What should I do if I go over my credit card limit?

If you’ve opted into over-the-limit coverage, you might already see the impact of going over your card limit with additional fees on your statement.

Here’s what you can do in case you’ve spent over your credit limit.

Opt out of over-the-limit coverage

The first thing you can to do is turn off the over-the-limit coverage. You can request to opt out of the coverage, but it may require sending a written request. Let your credit card issuer know that you don’t authorize any additional transactions that will exceed your available credit.

Pay down the overage

Pay down your card balance until it’s below your credit limit again. This way, you won’t be continually hit with fees each billing cycle that your account balance remains above the limit.

Ask to increase your credit limit

If you’re concerned about going over the limit on your credit card, one longer-term option is to request a credit limit increase.

Some issuers will increase your credit card limit automatically from time to time, and you can also often request a credit limit increase with a quick phone call to your credit card issuer. Sometimes you can even request a credit limit increase online.

Just remember, if you need to request a credit limit increase — and are approved — make sure that you won’t feel tempted to meet that limit by spending more just because it’s there.

Stop using the card

If you’ve gone over your credit limit as a result of deeper financial issues, it may be a good idea to stop using the card and focus on paying down the debt. A budget can help you feel more in control of your finances and get a handle on your debts. Here’s how to make a budget.

Consider closing your account

If keeping the card open and trying to not to use it doesn’t work for you, you might want to consider closing your credit card account altogether. You’d still be responsible for paying your monthly minimum payments on time and in full and as agreed — and you can still be charged interest on the amount you owe — but you won’t be able to put new charges on the card.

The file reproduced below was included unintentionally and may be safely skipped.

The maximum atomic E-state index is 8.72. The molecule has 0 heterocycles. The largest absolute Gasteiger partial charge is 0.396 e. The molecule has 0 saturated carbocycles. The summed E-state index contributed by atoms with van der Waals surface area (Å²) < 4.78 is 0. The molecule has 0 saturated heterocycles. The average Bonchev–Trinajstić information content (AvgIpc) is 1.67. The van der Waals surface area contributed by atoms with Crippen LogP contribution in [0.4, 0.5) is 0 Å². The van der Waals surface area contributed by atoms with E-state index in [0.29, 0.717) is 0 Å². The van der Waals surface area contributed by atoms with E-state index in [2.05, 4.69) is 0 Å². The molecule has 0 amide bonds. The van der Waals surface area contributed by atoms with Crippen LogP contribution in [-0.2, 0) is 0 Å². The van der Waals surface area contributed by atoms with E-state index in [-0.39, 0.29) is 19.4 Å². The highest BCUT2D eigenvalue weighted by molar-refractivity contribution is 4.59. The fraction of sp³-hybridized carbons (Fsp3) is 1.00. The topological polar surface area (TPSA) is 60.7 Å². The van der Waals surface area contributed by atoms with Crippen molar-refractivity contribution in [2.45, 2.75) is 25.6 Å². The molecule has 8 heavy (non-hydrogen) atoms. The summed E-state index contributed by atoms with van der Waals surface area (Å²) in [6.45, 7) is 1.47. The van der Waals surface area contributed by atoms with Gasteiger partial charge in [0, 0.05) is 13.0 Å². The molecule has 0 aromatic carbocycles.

The upside is that you’ll stop your balance from growing with new purchases. The downside is that closing a credit card could increase your credit utilization ratio, decrease your age of credit history and negatively impact your credit. But it might be worth it to take the hit if you’re battling unhealthy spending habits with your card.

Bottom line

If you’ve opted into a program with your card issuer that allows you to go over the limit with your credit card, it’s similar to overdrawing your bank account. With a credit card, you can be charged over-the-limit fees — and with your bank account, a negative balance means you can be charged overdraft fees.

If you do find yourself going over the limit and facing these fees, act quickly so you don’t end up owing more on your credit card than what you can comfortably afford to pay off.

About the author: Aja McClanahan is a Chicago-based writer and blogger who covers topics on personal finance and entrepreneurship. She holds a bachelor’s degree in economics and Spanish from the University of Illinois at Urbana-Champai… Read more.